Social media giant Twitter said Friday the platform mistakenly suspended accounts after a raft of “coordinated and malicious reports” aimed at journalists and anti-extremism researchers under a new policy enacted last week.
The company noted that it corrected its mistakes ahead of an internal probe to ensure that the new policy, which allows anyone whose photo or video was posted without their consent to request it be removed, is being “used as intended,” the Washington Post reported.
Not long after the new policy was announced on Tuesday, “a group of far-right activists and white supremacists began urging their followers to file reports against accounts that are used to identify neo-Nazis, monitor extremists and document the attendees of hate rallies,” the Post reported.
Twitter spokesman Trenton Kennedy said in a Friday statement that the platform was overwhelmed by a “significant amount” of malicious reports leading to “enforcement teams” making “several errors” following those reports.
The spokesman did not provide any details regarding the number of reports that had been filed but did say that “a dozen erroneous suspensions” took place.
“We’ll have more to share on the review later,” Kennedy added, according to the Post.
In announcing the policy earlier this week, Twitter officials said it is aimed at preventing “the misuse of media to harass or intimidate private individuals.” In addition, the platform said there would be exceptions made in instances where photos and videos are deemed to contribute “value to public discourse,” which has led critics to claim the left-wing company will arbitrarily enforce the rule against political opponents, which conservatives have complained about for years.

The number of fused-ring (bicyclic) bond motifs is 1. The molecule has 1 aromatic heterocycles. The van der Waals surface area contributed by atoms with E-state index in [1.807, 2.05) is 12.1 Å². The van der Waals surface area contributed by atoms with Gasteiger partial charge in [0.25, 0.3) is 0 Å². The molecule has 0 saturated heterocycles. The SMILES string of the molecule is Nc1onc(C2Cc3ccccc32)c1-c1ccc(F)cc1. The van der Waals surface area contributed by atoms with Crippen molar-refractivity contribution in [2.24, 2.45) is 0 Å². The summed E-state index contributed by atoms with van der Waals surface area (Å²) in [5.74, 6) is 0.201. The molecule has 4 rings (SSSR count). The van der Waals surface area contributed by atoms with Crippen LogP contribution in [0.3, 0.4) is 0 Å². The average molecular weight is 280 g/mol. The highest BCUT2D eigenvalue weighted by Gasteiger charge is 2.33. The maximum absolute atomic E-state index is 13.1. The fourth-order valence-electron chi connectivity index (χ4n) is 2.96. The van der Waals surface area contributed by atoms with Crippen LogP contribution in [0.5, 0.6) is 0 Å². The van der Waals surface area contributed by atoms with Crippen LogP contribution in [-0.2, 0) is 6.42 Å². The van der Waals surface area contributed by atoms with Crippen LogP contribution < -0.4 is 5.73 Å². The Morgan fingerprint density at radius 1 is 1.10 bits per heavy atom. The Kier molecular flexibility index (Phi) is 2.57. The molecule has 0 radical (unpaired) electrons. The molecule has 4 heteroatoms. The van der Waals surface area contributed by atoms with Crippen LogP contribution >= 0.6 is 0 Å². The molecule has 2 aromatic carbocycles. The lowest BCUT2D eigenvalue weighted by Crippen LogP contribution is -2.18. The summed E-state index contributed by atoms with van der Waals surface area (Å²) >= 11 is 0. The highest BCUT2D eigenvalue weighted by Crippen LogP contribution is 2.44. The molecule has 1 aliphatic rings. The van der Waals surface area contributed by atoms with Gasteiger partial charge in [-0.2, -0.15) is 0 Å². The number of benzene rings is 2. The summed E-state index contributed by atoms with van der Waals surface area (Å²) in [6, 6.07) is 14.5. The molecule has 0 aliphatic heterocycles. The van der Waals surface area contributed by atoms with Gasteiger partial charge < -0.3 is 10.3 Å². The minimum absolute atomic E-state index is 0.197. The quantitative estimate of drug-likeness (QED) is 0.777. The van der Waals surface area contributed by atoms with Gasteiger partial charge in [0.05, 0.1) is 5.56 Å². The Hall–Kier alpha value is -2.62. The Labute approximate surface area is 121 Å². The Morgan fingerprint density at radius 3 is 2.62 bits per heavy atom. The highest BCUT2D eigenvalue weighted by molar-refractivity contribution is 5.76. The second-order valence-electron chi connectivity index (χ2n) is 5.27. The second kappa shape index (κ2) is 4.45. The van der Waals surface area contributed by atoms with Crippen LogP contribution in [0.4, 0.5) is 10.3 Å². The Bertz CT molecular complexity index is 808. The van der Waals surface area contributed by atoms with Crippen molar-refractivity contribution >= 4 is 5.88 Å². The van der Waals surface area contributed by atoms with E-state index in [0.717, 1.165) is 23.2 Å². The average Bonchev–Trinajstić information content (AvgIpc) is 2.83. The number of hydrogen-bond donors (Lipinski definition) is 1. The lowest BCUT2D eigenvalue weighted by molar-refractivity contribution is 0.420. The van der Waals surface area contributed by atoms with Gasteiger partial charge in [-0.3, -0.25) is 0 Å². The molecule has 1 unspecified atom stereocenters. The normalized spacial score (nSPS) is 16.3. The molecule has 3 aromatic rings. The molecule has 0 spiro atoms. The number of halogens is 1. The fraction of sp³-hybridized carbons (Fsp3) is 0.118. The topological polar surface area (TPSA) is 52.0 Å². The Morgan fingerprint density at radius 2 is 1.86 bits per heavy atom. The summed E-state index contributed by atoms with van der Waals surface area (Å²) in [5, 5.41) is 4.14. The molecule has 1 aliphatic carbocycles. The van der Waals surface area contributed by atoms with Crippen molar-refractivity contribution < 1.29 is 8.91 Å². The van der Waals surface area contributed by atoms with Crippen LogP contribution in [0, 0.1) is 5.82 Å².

The Post noted that some of the suspended accounts, including one reported by the paper that Twitter officials said was made by mistake, involved public photos of people deemed to be newsworthy.
Others have criticized the policy’s vague wording including so-called researchers who have argued it could bar the use of the platform by amateur reporters and “open-source” investigators who have pursued “members of hate groups and suspected rioters at the U.S. Capitol on Jan. 6,” the Post added.
Twitter also noted that the new policy attempts to extend “right to privacy” protections, as have some nations, to accounts around the world. But Kennedy said that the change won’t apply to “public figures or individuals who are a part of public conversations and discourse online or offline.”
The Post reported that as of Friday, it was not clear if all of the suspended accounts had been reinstated. Some of those who frequently track conservative activists told the paper their accounts remained locked.
The new policy came as Twitter founder and former CEO Jack Dorsey announced he was stepping down this week and was being succeeded by Chief Technology Officer Parag Agrawal.
“Sharing personal media, such as images or videos, can potentially violate a person’s privacy, and may lead to emotional or physical harm,” Twitter noted in a blog post on Tuesday.
“The misuse of private media can affect everyone, but can have a disproportionate effect on women, activists, dissidents, and members of minority communities.”
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